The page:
A collaboration of congregations of Dominican Sisters as well as the Dominican Friars, the 19th Annual Dominican High Schools Preaching Conference was hosted at Siena Heights University and the Motherhouse of the Dominican Sisters of Adrian. Students and their adult mentors came from California, New York, New Jersey, Ohio, Texas, Illinois, Wisconsin, Tennessee, Puerto Rico, and, for the first time, Australia to gather with their peers and form a community of young Dominican preachers.
From the welcoming addresses and opening ritual through the closing Liturgy, the students were kept engaged with opportunities to learn, share, and bond with one another. Each day of the preaching conference focused on a different aspect of preaching.
The focus for June 24 was on Preaching in the Dominican Tradition. Students were introduced to the Dominican history and to the Order’s saints through dramatic presentations. Patrick Spedale, Director of the Office for Campus Ministry at St. Pius High School in Houston, Texas, sponsored by the Dominican Sisters of Houston, portrayed St. Dominic. Other portrayals of Dominican saints were by Brother Herman Johnson, OP (St. Martin de Porres Province), and St. Martin de Porres and St. Rose of Lima by Sister Xiomara Méndez-Hernández, OP (Adrian).
Michael Petro, of Cadinal Stritch High School and St. Kateri Academy in Eugene, Oregon, spoke to the students about the four pillars of Dominican Life: prayer, study, community, and preaching. Brother Joe Kilikevice, OP (St. Albert the Great Province), gave a presentation on the interfaith mission of the Dominican family. Sister Linda Mary DeLonias, OP (Springfield), helped the students and mentors prepare for a major component of the preaching conference: planning prayer services and liturgy throughout the week.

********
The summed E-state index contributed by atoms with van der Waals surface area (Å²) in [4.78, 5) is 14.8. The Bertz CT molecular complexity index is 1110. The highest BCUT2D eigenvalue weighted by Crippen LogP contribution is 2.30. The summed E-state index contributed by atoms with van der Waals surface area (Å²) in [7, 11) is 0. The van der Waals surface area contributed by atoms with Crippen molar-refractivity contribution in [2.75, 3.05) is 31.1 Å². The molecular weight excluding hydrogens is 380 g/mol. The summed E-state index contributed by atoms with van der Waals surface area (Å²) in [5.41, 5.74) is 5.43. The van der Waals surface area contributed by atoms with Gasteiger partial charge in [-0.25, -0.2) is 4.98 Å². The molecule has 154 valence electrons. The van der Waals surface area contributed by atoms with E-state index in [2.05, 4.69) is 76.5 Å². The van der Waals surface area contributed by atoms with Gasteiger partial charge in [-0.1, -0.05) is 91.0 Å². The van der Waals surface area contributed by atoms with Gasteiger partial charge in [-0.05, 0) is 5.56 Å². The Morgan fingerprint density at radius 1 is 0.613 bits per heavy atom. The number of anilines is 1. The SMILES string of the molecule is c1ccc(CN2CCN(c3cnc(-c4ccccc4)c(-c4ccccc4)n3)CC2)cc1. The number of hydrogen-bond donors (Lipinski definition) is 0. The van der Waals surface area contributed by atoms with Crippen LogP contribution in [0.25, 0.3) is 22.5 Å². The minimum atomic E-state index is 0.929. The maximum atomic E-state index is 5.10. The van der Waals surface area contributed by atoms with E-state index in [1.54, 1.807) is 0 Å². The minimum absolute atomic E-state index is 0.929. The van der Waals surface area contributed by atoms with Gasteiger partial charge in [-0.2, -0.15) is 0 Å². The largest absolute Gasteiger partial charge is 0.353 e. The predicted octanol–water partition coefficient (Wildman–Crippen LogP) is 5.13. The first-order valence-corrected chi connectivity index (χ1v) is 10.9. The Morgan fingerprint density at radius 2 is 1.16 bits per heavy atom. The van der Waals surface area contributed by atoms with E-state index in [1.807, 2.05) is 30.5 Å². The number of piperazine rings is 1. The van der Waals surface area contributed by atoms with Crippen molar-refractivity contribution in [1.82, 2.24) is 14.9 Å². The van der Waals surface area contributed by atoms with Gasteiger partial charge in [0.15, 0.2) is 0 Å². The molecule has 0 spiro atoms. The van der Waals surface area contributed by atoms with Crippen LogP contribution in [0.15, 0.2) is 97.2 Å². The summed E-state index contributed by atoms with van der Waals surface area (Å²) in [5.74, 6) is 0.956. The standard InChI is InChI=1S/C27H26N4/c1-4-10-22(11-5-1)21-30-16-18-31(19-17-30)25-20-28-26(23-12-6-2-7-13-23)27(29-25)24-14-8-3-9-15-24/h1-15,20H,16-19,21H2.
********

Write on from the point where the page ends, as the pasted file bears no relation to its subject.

The students also spent their first full day being introduced to the various components of the Dominican family. Brother Herman Johnson, OP (St. Martin de Porres Province), Brother Jo Kilikevice, OP, and Father Dennis Woerter, OP (St. Albert the Great Province), introduced the students to the Friars. Speaking about the nuns were four Dominican Sisters of Adrian: Sisters Xiomara; Luchy Sori, OP; Marilín Llanes, OP; and Sister Katherine Frazier, a novice. Katie Love and Marge Coneset, Associates of Adrian, spoke about Dominican Associates.
Also represented were the Dominican Laity, Kathy Niemiec and Gwendolin Weinberger; Dominican Young Adults USA, Keegan Pabst and Kiersten Diachun of the Siena Heights University chapter; colleges and universities, Lucas Hidalgo of Siena Heights University; and Dominican Volunteers USA, current volunteers Emili Dubar, Kayla Grodzicki, Katt Maloney, and Holly Sammons. While none of the Dominican nuns were available to speak about their branch of the family, students were referred to their page on the Dominican website.